That shrink-wrap was never difficult to tear off. The sleeve would slide out next. The weight would be just right and the hope would be for liner notes. The first time, you would let it slip by itself from the sleeve, gravity its only motivation. You’d check the surface, turn it over in your hands and dig the reflection. There was no need to but you’d blow of the dust from Side One even though you hadn’t seen any. If you’d planned it right, all you needed to do next was place it over the spindle and let it drop down. If you hadn’t, you would need to hold it in one hand by the middle-finger-in-the-center-thumb-on-the-edge stretch grip while you got everything ready with your other hand. Once it was in place all that was left to do was turn it up to speed and place the needle down. The first thing out of the speakers was not the music, but a hiss a pop or a crack. That was just the thing.
The pink slippers still fit. The white dress was in the closet when she looked. There was nothing else straight enough but the drinking straw pinwheel. It spun when she waved her arm. Teddy bears, soft bunnies and her dolls waited for her. She said some words that were too long. The dolls watched anyway. She waved the pinwheel and raised her arms. The teddy bears and bunnies and dolls would do just what she had told them. Once they stopped clapping and bowing, of course. She was the queen.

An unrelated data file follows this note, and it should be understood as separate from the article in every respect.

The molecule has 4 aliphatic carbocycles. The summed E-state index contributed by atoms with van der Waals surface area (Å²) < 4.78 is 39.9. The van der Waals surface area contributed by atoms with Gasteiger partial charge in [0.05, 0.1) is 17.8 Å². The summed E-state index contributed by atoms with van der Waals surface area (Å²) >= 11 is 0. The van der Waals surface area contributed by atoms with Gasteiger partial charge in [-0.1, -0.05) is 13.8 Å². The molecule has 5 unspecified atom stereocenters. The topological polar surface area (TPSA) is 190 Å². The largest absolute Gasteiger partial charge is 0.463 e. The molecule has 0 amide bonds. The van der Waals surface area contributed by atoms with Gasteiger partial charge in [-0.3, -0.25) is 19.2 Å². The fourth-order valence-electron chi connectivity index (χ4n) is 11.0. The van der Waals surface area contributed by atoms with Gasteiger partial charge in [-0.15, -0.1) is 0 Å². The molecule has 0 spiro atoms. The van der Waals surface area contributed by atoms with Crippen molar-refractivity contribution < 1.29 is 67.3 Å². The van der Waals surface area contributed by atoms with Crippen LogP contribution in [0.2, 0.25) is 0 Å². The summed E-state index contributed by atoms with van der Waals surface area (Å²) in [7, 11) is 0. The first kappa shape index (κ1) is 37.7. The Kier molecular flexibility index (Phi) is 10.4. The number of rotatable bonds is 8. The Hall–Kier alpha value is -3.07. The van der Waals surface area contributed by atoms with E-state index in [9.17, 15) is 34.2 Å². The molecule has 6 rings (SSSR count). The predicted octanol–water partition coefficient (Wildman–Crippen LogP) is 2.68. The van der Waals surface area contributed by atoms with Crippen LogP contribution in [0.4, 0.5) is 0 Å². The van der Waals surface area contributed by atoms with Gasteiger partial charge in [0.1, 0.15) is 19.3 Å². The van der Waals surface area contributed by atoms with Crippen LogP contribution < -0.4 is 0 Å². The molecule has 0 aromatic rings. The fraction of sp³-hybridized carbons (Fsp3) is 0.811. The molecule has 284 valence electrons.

He turned the plastic handle in his fingers just so. The sun shone down. The driveway was the perfect place for them to travel, smooth, open and flat. It was also he best place for him to get the best view of them. Take the best aim. Yellow hot turned to white hot. He moved the magnifying glass across the line of them. One stopped, but kept moving forward. The one behind slowed inside the white but got through. The third seemed to be a goner but he too passed through. The magnifying glass was dropped to the side, down came the tennis shoe instead.